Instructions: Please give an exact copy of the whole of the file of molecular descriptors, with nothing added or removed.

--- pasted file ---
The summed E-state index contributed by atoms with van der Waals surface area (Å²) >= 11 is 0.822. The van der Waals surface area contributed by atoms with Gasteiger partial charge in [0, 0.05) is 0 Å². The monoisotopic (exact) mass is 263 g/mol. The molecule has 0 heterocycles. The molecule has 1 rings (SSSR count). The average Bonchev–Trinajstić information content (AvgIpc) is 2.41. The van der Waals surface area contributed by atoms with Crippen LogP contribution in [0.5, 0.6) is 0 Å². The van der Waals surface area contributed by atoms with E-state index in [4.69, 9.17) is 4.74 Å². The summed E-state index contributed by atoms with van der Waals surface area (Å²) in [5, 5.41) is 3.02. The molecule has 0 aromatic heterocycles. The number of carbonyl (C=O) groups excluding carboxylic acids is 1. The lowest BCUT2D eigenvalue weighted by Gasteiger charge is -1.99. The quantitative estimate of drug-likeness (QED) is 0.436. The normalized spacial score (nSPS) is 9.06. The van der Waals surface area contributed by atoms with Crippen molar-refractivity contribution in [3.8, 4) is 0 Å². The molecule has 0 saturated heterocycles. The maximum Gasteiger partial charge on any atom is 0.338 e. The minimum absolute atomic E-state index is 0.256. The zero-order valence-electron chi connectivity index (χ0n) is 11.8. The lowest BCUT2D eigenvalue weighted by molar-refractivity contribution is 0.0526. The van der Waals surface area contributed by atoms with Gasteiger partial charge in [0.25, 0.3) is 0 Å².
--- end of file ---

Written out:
The summed E-state index contributed by atoms with van der Waals surface area (Å²) >= 11 is 0.822. The van der Waals surface area contributed by atoms with Gasteiger partial charge in [0, 0.05) is 0 Å². The monoisotopic (exact) mass is 263 g/mol. The molecule has 0 heterocycles. The molecule has 1 rings (SSSR count). The average Bonchev–Trinajstić information content (AvgIpc) is 2.41. The van der Waals surface area contributed by atoms with Crippen LogP contribution in [0.5, 0.6) is 0 Å². The van der Waals surface area contributed by atoms with E-state index in [4.69, 9.17) is 4.74 Å². The summed E-state index contributed by atoms with van der Waals surface area (Å²) in [5, 5.41) is 3.02. The molecule has 0 aromatic heterocycles. The number of carbonyl (C=O) groups excluding carboxylic acids is 1. The lowest BCUT2D eigenvalue weighted by Gasteiger charge is -1.99. The quantitative estimate of drug-likeness (QED) is 0.436. The normalized spacial score (nSPS) is 9.06. The van der Waals surface area contributed by atoms with Crippen molar-refractivity contribution in [3.8, 4) is 0 Å². The molecule has 0 saturated heterocycles. The maximum Gasteiger partial charge on any atom is 0.338 e. The minimum absolute atomic E-state index is 0.256. The zero-order valence-electron chi connectivity index (χ0n) is 11.8. The lowest BCUT2D eigenvalue weighted by molar-refractivity contribution is 0.0526. The van der Waals surface area contributed by atoms with Gasteiger partial charge in [0.25, 0.3) is 0 Å².